Auckland driver Hayden McKenzie breathed a huge sigh of relief as he exited his car after winning Targa Hawke's Bay at the weekend.

"That's our redemption mission complete," McKenzie said.

He was referring to a major accident on a special stage during last year's main Targa New Zealand Rally which saw his navigator Matt Sayers hospitalised and their 2013 Mitsubishi Evo severely damaged. Despite the accident McKenzie's crew managed to keep his car going and got him back in the rally.

"We were leading the event when that happened so it was good to win this one on the overall rankings after winning class four here in the Bay in a different car last year," McKenzie explained.


McKenzie, 35, and Sayers, 30, finished the 20 special stages in the three-day event which started in Rotorua on Friday and finished in Havelock North with a time of 3hrs03m29.1s. Second place went to another Auckland pair, David Rogers and navigator Aiden Kelly, in another Mitsubishi Evo X RS with a time of 3hrs04m24.4s.

Steven and Carl Kirk-Burnnand completed the Auckland trifecta with a time of 3hrs06m07.3s in their BMW E38 318i.

These three crews were among 49 in the competitive section of the rally and another 29 crews tackled the touring section.

"Now we've got the Hawke's Bay title we want to win the main Targa New Zealand title in October. We've got a few modifications to make before then so our production car can become eligible for the All Comers category," McKenzie said.

"That's my third Targa and I've got the bug for it now. We will be back in the Bay with the aim of going back-to-back next year."

While some seasoned Targa campaigners expressed astonishment at McKenzie's success he was quick to point out his circuit racing background, he raced in the New Zealand V8 Championships for a several years before finishing in 2011, has proved beneficial.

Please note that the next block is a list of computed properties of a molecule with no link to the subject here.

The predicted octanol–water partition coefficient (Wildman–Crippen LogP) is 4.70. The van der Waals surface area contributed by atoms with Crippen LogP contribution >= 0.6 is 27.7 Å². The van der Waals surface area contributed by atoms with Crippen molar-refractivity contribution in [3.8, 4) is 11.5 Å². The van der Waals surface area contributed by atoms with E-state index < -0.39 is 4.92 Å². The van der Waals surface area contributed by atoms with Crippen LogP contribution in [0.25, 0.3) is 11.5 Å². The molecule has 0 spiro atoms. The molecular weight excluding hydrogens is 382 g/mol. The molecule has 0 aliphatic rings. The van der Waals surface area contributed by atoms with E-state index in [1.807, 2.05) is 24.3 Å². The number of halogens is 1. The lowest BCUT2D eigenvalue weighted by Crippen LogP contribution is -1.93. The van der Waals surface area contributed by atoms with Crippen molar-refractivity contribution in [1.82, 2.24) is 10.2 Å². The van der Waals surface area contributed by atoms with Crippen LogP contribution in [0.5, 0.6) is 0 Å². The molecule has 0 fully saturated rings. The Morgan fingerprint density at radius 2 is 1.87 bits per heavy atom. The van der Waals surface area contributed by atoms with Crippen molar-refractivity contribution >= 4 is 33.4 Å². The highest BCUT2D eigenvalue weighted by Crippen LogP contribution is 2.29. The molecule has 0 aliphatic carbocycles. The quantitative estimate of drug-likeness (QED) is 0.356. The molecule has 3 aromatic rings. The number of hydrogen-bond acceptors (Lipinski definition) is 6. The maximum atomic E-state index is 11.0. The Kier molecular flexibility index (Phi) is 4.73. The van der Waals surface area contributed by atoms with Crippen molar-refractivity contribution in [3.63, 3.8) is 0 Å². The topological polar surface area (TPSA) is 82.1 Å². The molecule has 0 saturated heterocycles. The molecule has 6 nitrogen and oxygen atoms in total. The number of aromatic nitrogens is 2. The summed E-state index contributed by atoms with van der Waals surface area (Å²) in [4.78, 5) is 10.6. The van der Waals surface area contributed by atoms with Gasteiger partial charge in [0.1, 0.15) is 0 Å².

It's obvious the bloke who cops a bit of flak because he runs a Toyota car dealership but races a Mitsubishi will be a force in whatever rally event he enters. Although Targa Hawke's Bay's media personality Paul Shanahan was quick to point out McKenzie was fortunate two of the favourites for the weekend's title, Cantabrian Rory Callaway and Aucklander Leigh Hopper, who ended up on his roof on the final stage, were among the non-finishers.

Three Hawke's Bay crews were in the competitive section. The father-and-son pair of Terry and Frank May finished second in category five and sixth in the production two wheel drive section in their 2002 BMW 330ci.


"We were very tentative on the first day, slightly less tentative on the second and had a good run on the third. We took Middle Road fairly gently this time and were happy to finish," Terry May said.

They didn't want to repeat the crash they had 4km from home on Middle Road last year. Maraekakaho dairy farmer Ivan Knauf and Tutira farmer Trevor Corbin were fifth in the production four wheel drive section in a 2008 Subaru Impreza.

The Bay's hubby and wife combo of Stuart and Jane Richmond, who were making their Targa Hawke's Bay debut in a 1972 Ford Escort, blew their engine on the third stage.

"Despite this harsh welcome they loved it and will be back for more next year," Terry May said.

Five Hawke's Bay crews tackled the touring section. There was plenty of interest in the Murray family battle.

Retired Hastings GP Rhod Murray, 72, was one of the oldest competitors in the touring section and raced a 2001 Audi S3 with his son Alisdair. Rhod's daughter Cara, and son-in-law Steven Croad raced a 2016 Ford Focus RS.

"It was a dead heat and both crews will be back next year to break the deadlock. Steven had the better of day one and Alisdair had the better of day three before we crossed the finish line together on the final day," Rhod recalled.

"I'm looking forward to next year when they have a fossil category where the combined age of the driver and navigator plus the age of the car must be at least 150," he added.

Shanahan was impressed with how the Hawke's Bay public supported the event and he said officials are happy to continue running it.